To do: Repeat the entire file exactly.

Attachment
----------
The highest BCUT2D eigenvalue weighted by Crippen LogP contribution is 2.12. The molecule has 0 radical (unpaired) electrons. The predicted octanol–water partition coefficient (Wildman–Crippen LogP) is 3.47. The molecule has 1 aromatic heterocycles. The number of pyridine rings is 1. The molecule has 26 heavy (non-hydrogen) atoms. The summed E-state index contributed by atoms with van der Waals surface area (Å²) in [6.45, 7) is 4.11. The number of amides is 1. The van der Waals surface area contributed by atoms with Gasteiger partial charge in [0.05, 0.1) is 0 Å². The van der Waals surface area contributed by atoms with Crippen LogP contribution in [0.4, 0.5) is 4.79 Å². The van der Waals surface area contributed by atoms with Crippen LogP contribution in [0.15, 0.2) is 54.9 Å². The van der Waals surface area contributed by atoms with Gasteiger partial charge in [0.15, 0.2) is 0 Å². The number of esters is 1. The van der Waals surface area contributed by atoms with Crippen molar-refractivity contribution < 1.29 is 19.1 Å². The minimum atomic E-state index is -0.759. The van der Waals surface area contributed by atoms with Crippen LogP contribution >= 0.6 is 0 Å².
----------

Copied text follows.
The highest BCUT2D eigenvalue weighted by Crippen LogP contribution is 2.12. The molecule has 0 radical (unpaired) electrons. The predicted octanol–water partition coefficient (Wildman–Crippen LogP) is 3.47. The molecule has 1 aromatic heterocycles. The number of pyridine rings is 1. The molecule has 26 heavy (non-hydrogen) atoms. The summed E-state index contributed by atoms with van der Waals surface area (Å²) in [6.45, 7) is 4.11. The number of amides is 1. The van der Waals surface area contributed by atoms with Gasteiger partial charge in [0.05, 0.1) is 0 Å². The van der Waals surface area contributed by atoms with Crippen LogP contribution in [0.4, 0.5) is 4.79 Å². The van der Waals surface area contributed by atoms with Crippen LogP contribution in [0.15, 0.2) is 54.9 Å². The van der Waals surface area contributed by atoms with Gasteiger partial charge in [0.15, 0.2) is 0 Å². The number of esters is 1. The van der Waals surface area contributed by atoms with Crippen molar-refractivity contribution < 1.29 is 19.1 Å². The minimum atomic E-state index is -0.759. The van der Waals surface area contributed by atoms with Crippen LogP contribution >= 0.6 is 0 Å².